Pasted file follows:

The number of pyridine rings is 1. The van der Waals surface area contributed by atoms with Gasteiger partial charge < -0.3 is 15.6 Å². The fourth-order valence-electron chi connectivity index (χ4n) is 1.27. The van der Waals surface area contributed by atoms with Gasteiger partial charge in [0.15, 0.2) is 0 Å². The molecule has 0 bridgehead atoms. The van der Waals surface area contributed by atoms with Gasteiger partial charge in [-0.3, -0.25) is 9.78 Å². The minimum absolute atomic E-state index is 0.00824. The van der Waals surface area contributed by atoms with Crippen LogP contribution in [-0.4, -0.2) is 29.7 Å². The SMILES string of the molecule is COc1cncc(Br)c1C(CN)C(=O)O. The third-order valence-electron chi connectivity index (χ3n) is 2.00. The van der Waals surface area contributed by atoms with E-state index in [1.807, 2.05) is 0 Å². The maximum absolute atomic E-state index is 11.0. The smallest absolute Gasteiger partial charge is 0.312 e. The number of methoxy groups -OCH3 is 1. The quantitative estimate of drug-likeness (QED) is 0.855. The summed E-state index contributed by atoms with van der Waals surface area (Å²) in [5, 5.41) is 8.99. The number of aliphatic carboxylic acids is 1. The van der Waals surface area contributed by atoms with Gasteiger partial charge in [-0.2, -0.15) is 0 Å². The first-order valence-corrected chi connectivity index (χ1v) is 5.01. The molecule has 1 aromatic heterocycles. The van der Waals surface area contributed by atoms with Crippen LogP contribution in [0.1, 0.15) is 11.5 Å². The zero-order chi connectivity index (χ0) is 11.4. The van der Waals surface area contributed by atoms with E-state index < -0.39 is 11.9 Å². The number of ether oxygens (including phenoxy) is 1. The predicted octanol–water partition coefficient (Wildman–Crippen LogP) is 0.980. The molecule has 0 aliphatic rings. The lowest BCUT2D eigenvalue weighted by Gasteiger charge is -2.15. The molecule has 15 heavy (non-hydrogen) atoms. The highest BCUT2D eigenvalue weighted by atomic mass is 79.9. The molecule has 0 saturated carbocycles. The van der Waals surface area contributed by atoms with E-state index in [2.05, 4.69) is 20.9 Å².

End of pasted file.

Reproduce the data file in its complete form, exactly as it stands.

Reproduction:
The number of pyridine rings is 1. The van der Waals surface area contributed by atoms with Gasteiger partial charge < -0.3 is 15.6 Å². The fourth-order valence-electron chi connectivity index (χ4n) is 1.27. The van der Waals surface area contributed by atoms with Gasteiger partial charge in [0.15, 0.2) is 0 Å². The molecule has 0 bridgehead atoms. The van der Waals surface area contributed by atoms with Gasteiger partial charge in [-0.3, -0.25) is 9.78 Å². The minimum absolute atomic E-state index is 0.00824. The van der Waals surface area contributed by atoms with Crippen LogP contribution in [-0.4, -0.2) is 29.7 Å². The SMILES string of the molecule is COc1cncc(Br)c1C(CN)C(=O)O. The third-order valence-electron chi connectivity index (χ3n) is 2.00. The van der Waals surface area contributed by atoms with E-state index in [1.807, 2.05) is 0 Å². The maximum absolute atomic E-state index is 11.0. The smallest absolute Gasteiger partial charge is 0.312 e. The number of methoxy groups -OCH3 is 1. The quantitative estimate of drug-likeness (QED) is 0.855. The summed E-state index contributed by atoms with van der Waals surface area (Å²) in [5, 5.41) is 8.99. The number of aliphatic carboxylic acids is 1. The van der Waals surface area contributed by atoms with Gasteiger partial charge in [-0.2, -0.15) is 0 Å². The first-order valence-corrected chi connectivity index (χ1v) is 5.01. The molecule has 1 aromatic heterocycles. The van der Waals surface area contributed by atoms with Crippen LogP contribution in [0.1, 0.15) is 11.5 Å². The zero-order chi connectivity index (χ0) is 11.4. The van der Waals surface area contributed by atoms with E-state index < -0.39 is 11.9 Å². The number of ether oxygens (including phenoxy) is 1. The predicted octanol–water partition coefficient (Wildman–Crippen LogP) is 0.980. The molecule has 0 aliphatic rings. The lowest BCUT2D eigenvalue weighted by Gasteiger charge is -2.15. The molecule has 15 heavy (non-hydrogen) atoms. The highest BCUT2D eigenvalue weighted by atomic mass is 79.9. The molecule has 0 saturated carbocycles. The van der Waals surface area contributed by atoms with E-state index in [2.05, 4.69) is 20.9 Å².